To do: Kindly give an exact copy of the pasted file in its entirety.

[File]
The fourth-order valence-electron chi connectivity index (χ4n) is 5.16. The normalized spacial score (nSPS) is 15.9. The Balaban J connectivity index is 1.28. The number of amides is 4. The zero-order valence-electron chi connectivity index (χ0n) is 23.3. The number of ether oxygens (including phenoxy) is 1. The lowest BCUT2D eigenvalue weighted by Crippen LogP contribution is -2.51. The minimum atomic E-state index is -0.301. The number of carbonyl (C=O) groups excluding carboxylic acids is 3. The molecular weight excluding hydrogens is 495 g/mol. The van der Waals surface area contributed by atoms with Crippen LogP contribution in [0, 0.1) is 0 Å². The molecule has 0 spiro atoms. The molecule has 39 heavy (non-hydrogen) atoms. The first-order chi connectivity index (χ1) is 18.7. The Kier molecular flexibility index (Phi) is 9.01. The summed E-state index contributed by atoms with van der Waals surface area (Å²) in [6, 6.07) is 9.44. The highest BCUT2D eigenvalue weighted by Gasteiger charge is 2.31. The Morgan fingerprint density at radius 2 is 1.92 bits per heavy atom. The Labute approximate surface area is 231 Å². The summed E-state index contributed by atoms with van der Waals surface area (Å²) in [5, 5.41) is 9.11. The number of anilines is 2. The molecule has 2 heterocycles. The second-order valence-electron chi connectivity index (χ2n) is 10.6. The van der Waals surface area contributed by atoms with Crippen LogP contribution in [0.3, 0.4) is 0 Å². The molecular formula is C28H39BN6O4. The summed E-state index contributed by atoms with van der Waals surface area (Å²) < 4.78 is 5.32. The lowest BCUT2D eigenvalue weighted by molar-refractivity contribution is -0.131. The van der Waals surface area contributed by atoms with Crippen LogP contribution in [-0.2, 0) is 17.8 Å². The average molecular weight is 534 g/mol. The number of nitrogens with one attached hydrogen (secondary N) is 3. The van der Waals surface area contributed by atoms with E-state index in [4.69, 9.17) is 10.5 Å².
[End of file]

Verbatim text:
The fourth-order valence-electron chi connectivity index (χ4n) is 5.16. The normalized spacial score (nSPS) is 15.9. The Balaban J connectivity index is 1.28. The number of amides is 4. The zero-order valence-electron chi connectivity index (χ0n) is 23.3. The number of ether oxygens (including phenoxy) is 1. The lowest BCUT2D eigenvalue weighted by Crippen LogP contribution is -2.51. The minimum atomic E-state index is -0.301. The number of carbonyl (C=O) groups excluding carboxylic acids is 3. The molecular weight excluding hydrogens is 495 g/mol. The van der Waals surface area contributed by atoms with Crippen LogP contribution in [0, 0.1) is 0 Å². The molecule has 0 spiro atoms. The molecule has 39 heavy (non-hydrogen) atoms. The first-order chi connectivity index (χ1) is 18.7. The Kier molecular flexibility index (Phi) is 9.01. The summed E-state index contributed by atoms with van der Waals surface area (Å²) in [6, 6.07) is 9.44. The highest BCUT2D eigenvalue weighted by Gasteiger charge is 2.31. The Morgan fingerprint density at radius 2 is 1.92 bits per heavy atom. The Labute approximate surface area is 231 Å². The summed E-state index contributed by atoms with van der Waals surface area (Å²) in [5, 5.41) is 9.11. The number of anilines is 2. The molecule has 2 heterocycles. The second-order valence-electron chi connectivity index (χ2n) is 10.6. The van der Waals surface area contributed by atoms with Crippen LogP contribution in [0.3, 0.4) is 0 Å². The molecular formula is C28H39BN6O4. The summed E-state index contributed by atoms with van der Waals surface area (Å²) < 4.78 is 5.32. The lowest BCUT2D eigenvalue weighted by molar-refractivity contribution is -0.131. The van der Waals surface area contributed by atoms with Crippen LogP contribution in [-0.2, 0) is 17.8 Å². The average molecular weight is 534 g/mol. The number of nitrogens with one attached hydrogen (secondary N) is 3. The van der Waals surface area contributed by atoms with E-state index in [4.69, 9.17) is 10.5 Å².